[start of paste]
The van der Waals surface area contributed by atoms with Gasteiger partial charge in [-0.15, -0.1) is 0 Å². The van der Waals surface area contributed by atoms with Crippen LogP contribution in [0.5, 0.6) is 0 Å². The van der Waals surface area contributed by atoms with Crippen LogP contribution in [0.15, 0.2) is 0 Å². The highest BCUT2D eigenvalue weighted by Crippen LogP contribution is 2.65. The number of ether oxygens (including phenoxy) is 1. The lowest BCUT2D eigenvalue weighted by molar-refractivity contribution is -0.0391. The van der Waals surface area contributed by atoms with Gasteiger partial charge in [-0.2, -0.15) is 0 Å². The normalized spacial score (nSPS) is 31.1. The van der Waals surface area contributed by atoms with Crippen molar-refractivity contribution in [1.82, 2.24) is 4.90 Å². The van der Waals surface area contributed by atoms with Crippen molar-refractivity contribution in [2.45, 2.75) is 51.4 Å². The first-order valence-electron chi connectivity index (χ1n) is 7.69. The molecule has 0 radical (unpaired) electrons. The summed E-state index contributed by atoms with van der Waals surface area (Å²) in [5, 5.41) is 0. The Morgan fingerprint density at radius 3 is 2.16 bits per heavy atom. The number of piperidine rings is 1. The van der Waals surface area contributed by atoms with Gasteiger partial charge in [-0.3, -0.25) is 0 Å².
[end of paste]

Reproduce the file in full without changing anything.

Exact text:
The van der Waals surface area contributed by atoms with Gasteiger partial charge in [-0.15, -0.1) is 0 Å². The van der Waals surface area contributed by atoms with Crippen LogP contribution in [0.5, 0.6) is 0 Å². The van der Waals surface area contributed by atoms with Crippen LogP contribution in [0.15, 0.2) is 0 Å². The highest BCUT2D eigenvalue weighted by Crippen LogP contribution is 2.65. The number of ether oxygens (including phenoxy) is 1. The lowest BCUT2D eigenvalue weighted by molar-refractivity contribution is -0.0391. The van der Waals surface area contributed by atoms with Gasteiger partial charge in [-0.2, -0.15) is 0 Å². The normalized spacial score (nSPS) is 31.1. The van der Waals surface area contributed by atoms with Crippen molar-refractivity contribution in [1.82, 2.24) is 4.90 Å². The van der Waals surface area contributed by atoms with Crippen molar-refractivity contribution in [2.45, 2.75) is 51.4 Å². The first-order valence-electron chi connectivity index (χ1n) is 7.69. The molecule has 0 radical (unpaired) electrons. The summed E-state index contributed by atoms with van der Waals surface area (Å²) in [5, 5.41) is 0. The Morgan fingerprint density at radius 3 is 2.16 bits per heavy atom. The number of piperidine rings is 1. The van der Waals surface area contributed by atoms with Gasteiger partial charge in [-0.3, -0.25) is 0 Å².